DANIELS v. GORDON et al.
Jace Daniels, a minor, claimed that while he was a student at the Macon County Middle School, his teacher, Mary Haigler, physically restrained and choked him, thereby causing him physical and emotional injuries. Jace's father, Edward Daniels, sued Haigler and the school principal, Dale Gordon, on his son's behalf. Gordon and Haigler both argued that they were entitled to official immunity. The trial court granted the defendants' motion for summary judgment, and Daniels appeals. We affirm.
“To prevail at summary judgment under OCGA § 9-11-56, the moving party must demonstrate that there is no genuine issue of material fact and the undisputed facts, viewed in the light most favorable to the nonmoving party, warrant judgment as a matter of law. OCGA § 9-11-56(c)․ A defendant who will not bear the burden of proof at trial need not affirmatively disprove the nonmoving party's case; instead, the burden on the moving party may be discharged by pointing out by reference to the affidavits, depositions and other documents in the record that there is an absence of evidence to support the nonmoving party's case. If the moving party discharges this burden, the nonmoving party cannot rest on its pleadings, but rather must point to specific evidence giving rise to a triable issue. OCGA § 9-11-56(e).” Lau's Corp. v. Haskins, 261 Ga. 491, 405 S.E.2d 474 (1991).
In this case, Daniels asserted in his complaint and brief in opposition to defendants' motion for summary judgment that in October 1996 while Jace was enrolled in Haigler's class, he was improperly and intentionally disciplined by Haigler. According to Daniels, “Jace was physically-restrained and choked, experiencing pain and suffering, along with humiliation, in front of his classmates․” Jace received medical treatment for neck pain which allegedly arose from the incident. Daniels submitted the affidavit of Dr. Crystal Brown who examined Jace in December 1996. Dr. Brown stated that Jace had soreness in the neck area with muscle spasm, for which she prescribed therapy and medication.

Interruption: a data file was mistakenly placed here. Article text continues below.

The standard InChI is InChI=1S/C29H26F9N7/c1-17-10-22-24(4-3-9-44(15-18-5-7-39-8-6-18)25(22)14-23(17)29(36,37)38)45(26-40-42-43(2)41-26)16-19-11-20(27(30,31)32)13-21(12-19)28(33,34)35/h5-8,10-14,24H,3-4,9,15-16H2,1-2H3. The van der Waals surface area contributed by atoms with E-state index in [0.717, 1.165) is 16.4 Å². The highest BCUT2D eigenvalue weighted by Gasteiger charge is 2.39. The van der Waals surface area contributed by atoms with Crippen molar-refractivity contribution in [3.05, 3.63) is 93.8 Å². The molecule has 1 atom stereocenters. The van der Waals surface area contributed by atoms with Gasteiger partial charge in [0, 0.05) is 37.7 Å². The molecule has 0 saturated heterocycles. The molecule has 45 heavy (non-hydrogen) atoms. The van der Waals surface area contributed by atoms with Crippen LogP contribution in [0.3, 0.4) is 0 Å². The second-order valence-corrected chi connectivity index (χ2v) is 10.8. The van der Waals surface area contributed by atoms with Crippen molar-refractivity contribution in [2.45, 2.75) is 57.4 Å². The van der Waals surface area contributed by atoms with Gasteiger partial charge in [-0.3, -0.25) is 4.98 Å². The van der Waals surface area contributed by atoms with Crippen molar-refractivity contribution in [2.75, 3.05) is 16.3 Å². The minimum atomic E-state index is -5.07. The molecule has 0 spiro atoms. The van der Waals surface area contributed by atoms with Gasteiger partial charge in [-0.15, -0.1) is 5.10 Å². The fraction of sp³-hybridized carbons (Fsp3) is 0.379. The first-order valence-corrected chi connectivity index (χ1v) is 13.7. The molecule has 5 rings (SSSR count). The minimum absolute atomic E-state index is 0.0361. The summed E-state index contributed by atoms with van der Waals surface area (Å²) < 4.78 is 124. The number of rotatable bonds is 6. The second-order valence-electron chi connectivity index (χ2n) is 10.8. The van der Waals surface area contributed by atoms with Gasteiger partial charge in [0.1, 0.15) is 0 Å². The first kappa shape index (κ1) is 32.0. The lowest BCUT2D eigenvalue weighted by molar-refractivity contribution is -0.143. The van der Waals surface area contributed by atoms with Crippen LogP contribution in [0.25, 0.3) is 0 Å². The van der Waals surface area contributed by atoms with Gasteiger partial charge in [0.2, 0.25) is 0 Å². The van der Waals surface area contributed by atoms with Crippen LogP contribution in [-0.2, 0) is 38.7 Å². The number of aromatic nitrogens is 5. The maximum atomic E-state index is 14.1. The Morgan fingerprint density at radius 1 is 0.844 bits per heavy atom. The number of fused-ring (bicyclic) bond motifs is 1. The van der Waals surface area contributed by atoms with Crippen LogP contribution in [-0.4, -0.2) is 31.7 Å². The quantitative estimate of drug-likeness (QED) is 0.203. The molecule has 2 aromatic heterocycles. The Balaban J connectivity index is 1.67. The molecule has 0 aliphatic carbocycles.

Daniels maintained, inter alia, that Haigler's actions constituted a violation of Georgia law governing corporal punishment, OCGA § 20-2-730 et seq. Daniels also averred in his complaint that Gordon was “charged with the responsibility for disseminating school rules and enforcing school policy” but had taken no action against Haigler for disciplining Jace. However, Daniels failed to cite to any affidavits, depositions or other evidence to substantiate his assertions that Haigler choked Jace as opposed to merely grasping his face, that Jace's injuries were caused by the alleged choking incident, or that Gordon failed in his responsibilities concerning enforcement of school policy.
In contrast, the defendants cited Haigler's affidavit. Haigler stated that she has ten years of teaching experience. On the day of the incident Jace was in a class of 26 students, which Haigler said “created a special problem as far as discipline, because it was difficult to isolate a disruptive student physically from the other students.” According to Haigler, Jace was a “perennial problem in the class, misbehaving and disrupting other students. He sang, made noises, and passed gas. He often refused to work on assignments, and otherwise refused to follow directions.” Haigler said that on the day of the incident, Jace was misbehaving as usual. She “admonished him several times, to no avail.” The computers in Haigler's class shut down, and while she was trying to get them back on line, Jace was creating problems and another student complained about him. According to Haigler, Jace ignored her attempts to get him to behave. She said that “after I got the computers back on-line, I asked Jace to sit down as he was standing next to my desk. He did not, and in fact would not even look at me. I reached up to his face (he is taller than me), [sic] grasped his face with my thumbs on his cheek bones and my fingers splayed across his cheeks and turned his head to face me. I then told him to listen to me. My intention was to get his attention and I did not intend this as discipline. He did not indicate at the time that this caused any physical injury.”
The defendants also submitted the affidavit of the emergency room physician who treated Jace the day after the incident. This physician said that his examination did not reveal any visible injury. He continued, noting that there were no bruises, inflammation or abrasions. The x-rays of Jace's neck were normal, as were the neurological examination results.